Grow! Improve Your Skills And Develop Your Talents.

April 11, 2015

Grow! Improve Your Skills And Develop Your Talents..

This is good counsel.

Persian ram, Grecian goat

April 5, 2015

If you wonder where all that Iranian bluster comes from,

take a look at what in Persia, long ago, was done.

Out in the  Zagros mountains about 2500 years ago,

a band of Persians came together to put on quite a show.

They spread out in a way to make the world’s first empire;

from Nile to Indus, from Caspian to Gulf, they did not tire.

A fellow named Cyrus, who was known to be Great,

subjugated peoples far and wide to start this ancient state.

Before anyone named it Iran, or Persia, it was called Achaemenid,

like the name of former President Ahmadinejad, and what he thought they did.

 

After Cyrus the Great had died, and also Cambyses his son,

a Magian usurper tried to abscond their royal Persian run,

but Darius,  distant relative of Cyrus, slew that pretender,

then gave credence to Zarathustra, and whatever Ahuramazda might render.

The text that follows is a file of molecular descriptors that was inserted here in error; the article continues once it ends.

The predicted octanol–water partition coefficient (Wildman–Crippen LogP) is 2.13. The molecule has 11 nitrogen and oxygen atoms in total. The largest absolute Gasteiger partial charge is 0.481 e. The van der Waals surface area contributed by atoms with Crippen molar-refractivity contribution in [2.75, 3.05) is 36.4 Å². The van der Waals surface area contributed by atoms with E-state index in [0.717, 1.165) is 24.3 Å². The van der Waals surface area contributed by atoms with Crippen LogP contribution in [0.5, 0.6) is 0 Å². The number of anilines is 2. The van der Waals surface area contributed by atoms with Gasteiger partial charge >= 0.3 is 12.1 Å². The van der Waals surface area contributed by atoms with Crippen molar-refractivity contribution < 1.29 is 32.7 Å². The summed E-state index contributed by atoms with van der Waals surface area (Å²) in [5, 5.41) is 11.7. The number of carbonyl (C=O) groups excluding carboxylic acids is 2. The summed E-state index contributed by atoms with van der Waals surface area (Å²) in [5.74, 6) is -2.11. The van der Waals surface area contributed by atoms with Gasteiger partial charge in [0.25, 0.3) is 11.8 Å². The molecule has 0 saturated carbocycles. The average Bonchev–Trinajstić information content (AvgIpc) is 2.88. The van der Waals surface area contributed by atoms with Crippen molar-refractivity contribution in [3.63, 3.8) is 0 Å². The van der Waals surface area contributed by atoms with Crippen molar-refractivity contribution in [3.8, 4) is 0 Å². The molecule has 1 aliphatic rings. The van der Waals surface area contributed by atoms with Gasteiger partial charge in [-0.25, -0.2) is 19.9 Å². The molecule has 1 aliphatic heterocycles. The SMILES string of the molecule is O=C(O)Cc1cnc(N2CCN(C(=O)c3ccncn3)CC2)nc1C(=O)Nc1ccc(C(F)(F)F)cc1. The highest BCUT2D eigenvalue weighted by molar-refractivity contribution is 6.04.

Darius the Mede, who ruled from Persepolis to Phrygia,

extended Achaeminid lands from the Hindus to Lydia.

But Persian conquest was in Greece contested;

its expansion was halted– at Marathon arrested.

Then young Pheideppides ran 26 miles from Marathon to Athens

to tell Athenians about their defeat of Darius’ Persian I’ryans.

 

This fierce Persian/Greek contention had been foretold in a biblical vision

by the Hebrew prophet, Daniel, with symbolic precision.

He saw a ferocious horned goat attacking a great horned ram

which is what happened, metaphorically, when Alexander conquered anciant Iran.

These days it seems them I’ryans are on the move again,

now declaring Islamic Republic, Shariah, and all things Shia Mohammedan.

Their hegemony looks restrictive, legalistic and  Islamist totalitarian,

with dissidents imprisoned, like Daniel in  lions’ den.

Now ayatollahs want to raise new Islami-I’ryan Persian empire

with Shia militia, Hesbollah, and centrifuged ire.

 

If we be lucky today, the Greeks will again stop them Persians.